The fleet of Dove satellites, to be launched in 2014, will operate in a relatively low orbit of only 450 km. The operational satellites will be similar to Dove-1 and -2, capable of taking images with resolutions of 3-5 m/pixel.

 

Dove-1 mission: 10)

Due to the low orbital altitude at deployment (241 km x 257 km), the Dove-1 nanosatellite reentered the atmosphere on April 27, 2013 (6 day mission).

• Commissioning:

- Manual ops using the SRI antenna dish

- Automated telemetry downlink at HMB (CA) and UK (Chilbolton facility) using mission control system

• Operations:

- Downloading of pictures at Chilbolton facility

- Routine software updates.

• Dove-1 results (satellite goals achieved):

- Nominal health status of all key subsystems

- TT%C over UHF radio

- Attitude stabilization using magnetometers

- On orbit firmware and software upgrades

- 4 Mbit/s payload downlink

- Fine attitude pointing using reaction wheels.

• Ground segment goals achieved:

- 5 locations deployed and remotely coordinated from HQ in San Francisco

- Operations with 2 satellites in 2 different orbits

- Major progress in mission control software and automated operations

- Mission operations lessons learned.

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Figure 4: Sample image of Dove-1 observed on April 24, 2013 (image credit: Planet Labs)

 

Dove-2 mission (Ref. 10):

• The higher insertion orbit of 575 km x 575 km will provide a much longer mission life.

• Commissioning:

- Manual operations using the SRI antenna dish

- Automated downlink at HMB and UK (Chilbolton) using the mission control system

• Operations:

- Downloading of pictures at the MSU (Morehead State University) antenna dish (Morehead, Kentucky)

- Routine software operations.

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Figure 5: Sample image of Dove-2 of Shizuoka, Japan acquired on May 1, 2013 (image credit: Planet Labs)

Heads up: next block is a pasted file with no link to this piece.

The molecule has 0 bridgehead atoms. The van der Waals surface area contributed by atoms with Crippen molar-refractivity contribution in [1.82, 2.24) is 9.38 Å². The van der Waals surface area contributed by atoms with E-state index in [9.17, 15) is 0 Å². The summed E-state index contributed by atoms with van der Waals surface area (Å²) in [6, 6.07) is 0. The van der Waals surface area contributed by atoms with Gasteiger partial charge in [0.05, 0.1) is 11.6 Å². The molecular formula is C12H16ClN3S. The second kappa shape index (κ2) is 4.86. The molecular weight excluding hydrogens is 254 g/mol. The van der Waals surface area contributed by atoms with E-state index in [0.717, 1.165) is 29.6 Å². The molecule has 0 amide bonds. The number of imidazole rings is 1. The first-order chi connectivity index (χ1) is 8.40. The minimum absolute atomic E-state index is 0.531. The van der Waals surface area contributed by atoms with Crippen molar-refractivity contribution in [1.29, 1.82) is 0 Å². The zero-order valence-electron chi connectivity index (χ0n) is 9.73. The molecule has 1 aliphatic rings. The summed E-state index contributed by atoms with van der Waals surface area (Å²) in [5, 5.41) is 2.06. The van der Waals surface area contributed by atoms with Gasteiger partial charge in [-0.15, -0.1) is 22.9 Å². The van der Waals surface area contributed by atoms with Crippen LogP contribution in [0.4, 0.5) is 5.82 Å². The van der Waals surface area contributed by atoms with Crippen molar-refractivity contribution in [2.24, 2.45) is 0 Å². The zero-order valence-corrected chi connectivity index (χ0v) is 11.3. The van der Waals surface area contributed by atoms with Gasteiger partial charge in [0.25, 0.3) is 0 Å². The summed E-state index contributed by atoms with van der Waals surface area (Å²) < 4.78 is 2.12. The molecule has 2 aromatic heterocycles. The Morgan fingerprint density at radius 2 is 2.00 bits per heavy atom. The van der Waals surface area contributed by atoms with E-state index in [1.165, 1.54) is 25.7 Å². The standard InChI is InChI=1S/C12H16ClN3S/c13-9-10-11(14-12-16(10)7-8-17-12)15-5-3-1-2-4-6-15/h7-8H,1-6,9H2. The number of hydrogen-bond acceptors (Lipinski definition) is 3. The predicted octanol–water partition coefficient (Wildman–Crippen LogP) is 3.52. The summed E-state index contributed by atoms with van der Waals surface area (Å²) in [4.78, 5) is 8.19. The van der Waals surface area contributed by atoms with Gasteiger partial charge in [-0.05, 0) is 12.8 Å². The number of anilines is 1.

• Dove-2 results (on-going in the fall of 2013):

- Nominal health status of all key subsystems

- TT&C over UHF radio

- Attitude stabilization using magnetometers

- On orbit firmware and software upgrades

- 30 kbit/s payload uplink over 2.4 GHz radio

• Ground segment goals achieved:

- 5 locations deployed and remotely coordinated from mission HQs in San Francisco

- Operations with 2 satellites in different orbits

- Extremely rapid commissioning phase

- Major progress in mission control software and automated operations

- Mission operation lessons learned.

 


 

Sensor complement:

Dove-1 carries an optical telescope payload (90 mm aperture) and a high-resolution camera. When nadir pointing, the instrument can be used for Earth surface imaging; when pointing upwards, Dove-1 can provide debris tracking services in support of SSA (Space Situational Awareness).

Dove-2 is using the same optics/camera system as Dove-1 providing a GSD (Ground Sample Distance) of 4.4 m.


1) “Dove 1 Satellite Technical Description,” Cosmogia, URL: https://apps.fcc.gov/els/GetAtt.html?id=121393&x=.

2) Chris Bergin, “Flight of the Antares – Orbital closing in on long-awaited debut,” NASA Spaceflight.com, Jan. 22, 2013, URL: http://www.nasaspaceflight.com/2013/01/flight-antares-orbital-long-awaited-debut/

3) “Antares-110 Amateur Radio CubeSat Integration Completed,” AMSAT-UK, Feb. 28, 2013, URL: http://amsat-uk.org/2013/02/28/antares-110-amateur-radio-cubesat-integration-completed/

4) Jeff Faust, “Antares rising,” April 22, 2013, URL: http://www.thespacereview.com/article/2282/1

5) “Planet Labs Reveals First Images from Space; Announces Plans to Launch Fleet of Satellites to Understand the Changing Planet,” June 26, 2013, URL: http://planet-labs.com/downloads/Planet_Labs_Press_Kit.pdf

6) http://planet-labs.com/

7) Jeff Foust, “Smallsat constellations: the killer app?,” The Space Review, July 1, 2013, URL: http://www.thespacereview.com/article/2322/1

8) Patrick Blau, “Soyuz Launch Success - Bion-M1 & various Passengers safely in Orbit,” Spaceflight 101, April 19, 2013, URL: http://www.spaceflight101.com/bion-m1-mission-updates.html

9) “Five Spacecraft Launched By Two Launch Vehicles From Two Continents,” Space Daily, April 23, 2013, URL: http://www.spacedaily.com/.../Five_Spacecraft_Launched_By_Two_Launch_Vehicles
_From_Two_Continents

10) “Planet Labs' Remote Sensing Satellite System,” CubeSat Developers Workshop, Logan Utah, Aug. 30, 2013, URL: http://digitalcommons.usu.edu/cgi/viewcontent.cgi?filename=0&article=2872&context=smallsat&type=additional


The information compiled and edited in this article was provided by Herbert J. Kramer from his documentation of: ”Observation of the Earth and Its Environment: Survey of Missions and Sensors” (Springer Verlag) as well as many other sources after the publication of the 4th edition in 2002. - Comments and corrections to this article are always welcome for further updates.